Overclocking with MSI’s Afterburner
Afterburner is a free MSI utility which offers these very useful features:
- Overclocking tools for Nvidia and AMD cards
- Hardware monitoring
- Overvoltaging controls (which are not supported yet for the TITAN X)
- Triple Overvoltage which provides precise control of the Core, Memory and PLL voltages (unsupported for TITAN X)
- Custom Fan profiles
- FPS in-game counter for DX11/OpenGL games
- 64-bit support/Custom Skins/Multi-language support/stability testing/video capture/mobile apps
Make sure to check out our GTX 1060 overclocking evaluation. We used EVGA’s PrecisionX OC which does not currently load for the TITAN X, but the method of manual overclocking is similar for all Pascal-based video cards whether you use EVGA’s tool or MSI’s Afterburner.
We found a completely smooth experience using Afterburner to set the TITAN X clocks. Here is the TITAN X at completely stock settings. We found with a relatively cool GPU we reached a maximum GPU boost of 1822MHz at the beginning of a Heaven 4.0 benchmark run.
Here are the results at stock values after looping the Heaven 4.0 benchmark in a 2560×1440 window with max settings:We see that there is some throttling at the stock settings. The Boost settles down to 1569MHz as the temperatures reach 83C, but it still well ahead of Nvidia’s advertised minimum boost of 1531MHz. At this point, the fan is very quiet.
We can see that the maximum temperature has increased to 86C and the Boost now settles in much higher at 1746MHz with a correspondingly higher score in Heaven over the completely stock settings. The fans speed has increased a bit, but not enough to make any audible difference to us while gaming – it is still very quiet. And when we run game benchmarks, there is now more consistency between runs as the GPU no longer throttles at the stock settings. This is why we benchmark all of our GPUs with the Power/Temp Limits set to their maximum values.
At +100MHz offset to the core, we see a very steady 1847MHz and the temperatures remain at 86C although the fan rpm increases but it is still not intrusive. We also see an increase in Heaven’s score with the clockspeed increase. Next we try a +150MHz offset.With +150MHz offset added to the core, the temperatures rise to 87C, the fan rpm automatically kicks up a bit higher, and the core settles in at 1898MHz and the Heaven score goes up further.
We next try our maximum overclock of an offset of 175MHz but it is unstable. The temperatures rise to 89C, the automatic fan profile kicks up further and we see a Boost that varies between 1936MHz and 1911MHz as the fans unsuccessfully tries to keep our overclocked TITAN X from throttling. So we move the fan speed to 100%.
With the fan at 100%, the temperature drops to 68C and we see our highest steady Boost of between 1961MHz to 1974MHz, but the overclock is marginally unstable. At this point we wish we had a voltage adjustment, but it is not yet supported by Afterburner. So we back down the overclock to a +160MHz offset which turned out to be the highest stable overclock that we could achieve with all of our games.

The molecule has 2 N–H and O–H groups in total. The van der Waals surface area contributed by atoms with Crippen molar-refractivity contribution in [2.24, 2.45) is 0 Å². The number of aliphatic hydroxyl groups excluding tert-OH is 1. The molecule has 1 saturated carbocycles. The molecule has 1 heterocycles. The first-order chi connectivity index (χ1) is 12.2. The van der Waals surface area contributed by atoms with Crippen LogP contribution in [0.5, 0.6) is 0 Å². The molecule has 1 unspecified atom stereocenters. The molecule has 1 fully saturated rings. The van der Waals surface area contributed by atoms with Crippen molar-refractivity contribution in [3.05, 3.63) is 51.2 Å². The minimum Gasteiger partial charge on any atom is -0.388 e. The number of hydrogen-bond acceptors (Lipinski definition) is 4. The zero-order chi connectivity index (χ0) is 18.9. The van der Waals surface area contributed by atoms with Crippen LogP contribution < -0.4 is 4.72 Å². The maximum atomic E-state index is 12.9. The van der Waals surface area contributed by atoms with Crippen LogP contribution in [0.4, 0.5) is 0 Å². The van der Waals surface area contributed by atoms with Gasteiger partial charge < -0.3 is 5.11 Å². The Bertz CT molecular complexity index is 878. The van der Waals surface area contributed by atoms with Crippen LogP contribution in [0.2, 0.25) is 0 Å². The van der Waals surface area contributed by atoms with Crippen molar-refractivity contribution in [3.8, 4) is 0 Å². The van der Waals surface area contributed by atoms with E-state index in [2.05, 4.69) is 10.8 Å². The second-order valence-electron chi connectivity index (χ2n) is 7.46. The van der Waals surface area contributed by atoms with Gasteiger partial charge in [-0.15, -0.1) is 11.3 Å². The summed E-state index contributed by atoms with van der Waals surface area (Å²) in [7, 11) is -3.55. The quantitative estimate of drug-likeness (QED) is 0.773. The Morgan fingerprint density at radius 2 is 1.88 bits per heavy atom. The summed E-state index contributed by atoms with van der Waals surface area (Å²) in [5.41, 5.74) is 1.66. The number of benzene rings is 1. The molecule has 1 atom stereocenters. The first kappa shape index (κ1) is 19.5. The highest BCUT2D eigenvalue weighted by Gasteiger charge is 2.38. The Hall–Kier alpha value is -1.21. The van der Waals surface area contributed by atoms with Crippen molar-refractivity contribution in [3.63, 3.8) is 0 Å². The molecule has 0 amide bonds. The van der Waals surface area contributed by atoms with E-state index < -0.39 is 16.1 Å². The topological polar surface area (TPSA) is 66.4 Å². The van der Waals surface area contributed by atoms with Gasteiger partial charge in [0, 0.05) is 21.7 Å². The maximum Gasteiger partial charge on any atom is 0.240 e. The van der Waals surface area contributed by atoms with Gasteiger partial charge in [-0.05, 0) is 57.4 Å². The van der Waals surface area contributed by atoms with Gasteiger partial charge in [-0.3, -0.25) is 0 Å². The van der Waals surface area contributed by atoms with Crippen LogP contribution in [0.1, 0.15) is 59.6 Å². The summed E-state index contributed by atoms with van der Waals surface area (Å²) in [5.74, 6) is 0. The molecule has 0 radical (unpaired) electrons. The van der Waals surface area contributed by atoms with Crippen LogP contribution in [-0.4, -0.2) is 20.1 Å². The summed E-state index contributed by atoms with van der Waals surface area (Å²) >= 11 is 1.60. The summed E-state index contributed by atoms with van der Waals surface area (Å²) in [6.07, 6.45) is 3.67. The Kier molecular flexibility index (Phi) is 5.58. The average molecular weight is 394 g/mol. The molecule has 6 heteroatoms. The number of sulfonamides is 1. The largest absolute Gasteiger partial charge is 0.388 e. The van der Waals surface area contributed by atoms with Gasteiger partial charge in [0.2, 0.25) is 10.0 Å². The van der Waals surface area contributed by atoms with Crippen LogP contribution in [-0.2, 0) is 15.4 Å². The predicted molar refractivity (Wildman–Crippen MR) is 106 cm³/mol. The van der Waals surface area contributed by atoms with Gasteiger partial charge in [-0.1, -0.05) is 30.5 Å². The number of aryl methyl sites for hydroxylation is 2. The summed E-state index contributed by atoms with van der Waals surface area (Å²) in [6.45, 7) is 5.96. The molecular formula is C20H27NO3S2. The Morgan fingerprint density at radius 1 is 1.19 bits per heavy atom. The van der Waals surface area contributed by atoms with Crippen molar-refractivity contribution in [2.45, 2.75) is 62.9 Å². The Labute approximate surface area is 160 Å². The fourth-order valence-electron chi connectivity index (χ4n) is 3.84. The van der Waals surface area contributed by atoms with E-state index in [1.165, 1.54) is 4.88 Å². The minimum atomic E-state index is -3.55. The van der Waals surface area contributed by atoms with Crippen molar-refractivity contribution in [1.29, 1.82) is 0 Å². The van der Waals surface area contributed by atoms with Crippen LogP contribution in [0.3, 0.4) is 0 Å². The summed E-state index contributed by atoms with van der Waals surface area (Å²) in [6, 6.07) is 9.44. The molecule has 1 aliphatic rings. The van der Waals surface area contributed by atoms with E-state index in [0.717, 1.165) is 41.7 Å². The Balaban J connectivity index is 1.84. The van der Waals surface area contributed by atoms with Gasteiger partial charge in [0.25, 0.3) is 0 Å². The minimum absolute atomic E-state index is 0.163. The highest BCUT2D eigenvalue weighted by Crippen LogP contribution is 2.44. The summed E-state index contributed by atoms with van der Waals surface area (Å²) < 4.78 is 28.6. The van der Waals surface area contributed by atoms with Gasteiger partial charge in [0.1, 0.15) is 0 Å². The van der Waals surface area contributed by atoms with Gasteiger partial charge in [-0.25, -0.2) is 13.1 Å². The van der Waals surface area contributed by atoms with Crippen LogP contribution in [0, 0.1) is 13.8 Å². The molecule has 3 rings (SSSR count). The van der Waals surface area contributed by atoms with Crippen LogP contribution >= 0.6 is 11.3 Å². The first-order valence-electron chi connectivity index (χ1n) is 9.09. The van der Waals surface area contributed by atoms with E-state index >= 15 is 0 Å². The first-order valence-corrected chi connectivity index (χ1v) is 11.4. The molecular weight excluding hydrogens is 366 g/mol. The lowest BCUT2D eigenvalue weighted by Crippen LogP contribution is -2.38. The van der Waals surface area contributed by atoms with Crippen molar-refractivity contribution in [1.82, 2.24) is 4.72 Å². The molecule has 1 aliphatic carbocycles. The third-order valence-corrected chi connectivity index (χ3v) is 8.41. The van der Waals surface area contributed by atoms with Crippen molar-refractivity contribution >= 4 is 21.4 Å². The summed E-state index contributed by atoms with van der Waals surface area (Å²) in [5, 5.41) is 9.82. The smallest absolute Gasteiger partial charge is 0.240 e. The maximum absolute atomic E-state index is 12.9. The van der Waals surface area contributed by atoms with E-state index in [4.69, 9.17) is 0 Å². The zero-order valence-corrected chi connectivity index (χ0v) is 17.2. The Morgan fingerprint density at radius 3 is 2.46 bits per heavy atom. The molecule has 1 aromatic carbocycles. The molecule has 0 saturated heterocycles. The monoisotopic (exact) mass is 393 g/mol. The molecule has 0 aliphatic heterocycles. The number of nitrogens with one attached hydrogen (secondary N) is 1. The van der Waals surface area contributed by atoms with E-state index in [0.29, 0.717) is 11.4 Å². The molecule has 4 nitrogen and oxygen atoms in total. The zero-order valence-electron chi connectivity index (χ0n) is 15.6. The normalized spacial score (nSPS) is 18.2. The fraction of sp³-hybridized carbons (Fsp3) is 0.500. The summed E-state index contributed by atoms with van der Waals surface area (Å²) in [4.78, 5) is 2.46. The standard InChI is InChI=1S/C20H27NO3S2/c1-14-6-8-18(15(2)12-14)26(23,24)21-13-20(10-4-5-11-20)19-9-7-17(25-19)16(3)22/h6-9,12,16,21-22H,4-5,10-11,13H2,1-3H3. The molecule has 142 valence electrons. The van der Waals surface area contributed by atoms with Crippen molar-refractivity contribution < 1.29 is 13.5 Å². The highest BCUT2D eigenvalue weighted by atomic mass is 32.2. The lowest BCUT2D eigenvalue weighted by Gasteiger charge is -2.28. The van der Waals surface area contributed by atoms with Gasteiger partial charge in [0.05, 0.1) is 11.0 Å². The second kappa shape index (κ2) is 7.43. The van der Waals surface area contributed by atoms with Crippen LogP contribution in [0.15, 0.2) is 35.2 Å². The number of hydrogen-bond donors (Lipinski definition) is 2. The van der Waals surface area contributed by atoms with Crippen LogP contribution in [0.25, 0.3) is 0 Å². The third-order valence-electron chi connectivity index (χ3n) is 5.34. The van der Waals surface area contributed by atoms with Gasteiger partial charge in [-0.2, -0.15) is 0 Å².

This time, Boost 3.0 reaches 1949MHz and it stays steady through all of our benching with the fan at 100%. We also see that the 15MHz lower overclock below our maximum tested produces a higher Heaven score at +160MHz offset. The fan is loud at this point, but it is more of a “whoosh” of air which is not an irritating whine. We continue to benchmark at 100% fan because we want to have the most consistent results – something that overclockers putting the TITAN X under watercooling will easily achieve. Even turning the fan down to a quieter 75% resulted in minimal throttling to 1923MHz as the temperatures reached 78C.
Pascal likes low core temperatures to achieve its maximum overclock but we were unable to cool our test room below 76F on our warm Summer day. With our core overclock set, we next tried memory overclocking. Here is a +250MHz offset to the memory:
Since we found memory “holes” in the GTX 1080’s GDDRX5 we suspected it may also be happening with the TITAN X. So we lowered our memory overclock to +200MHz offset and found that the performance increased in Heaven 4.0 and with many games that we tested.
We settled on +200MHz memory clock offset to reach 5200MHz (10400MHz!) and our highest performance in games. Temperatures rose to their maximum 69C but kept the core Boost clock locked in at a very steady 1949MHz with 100% fan speeds. Of course, we tested many other memory overclocks in smaller increments to decide on our final TITAN X overclock of an additional 160MHz to the core and 200MHz to the memory for a steady 1949MHz core and 5200MHz memory.
We think 1949MHz is a very good steady Boost 3.0 core overclock result considering that we went from originally at 1569MHz Boost with completely stock values to 1746MHz with Power/Temps at maximum. That is a 24.2% increase over completely stock settings and a 11.6% increase over our usual benching with Power/Temps at maximum.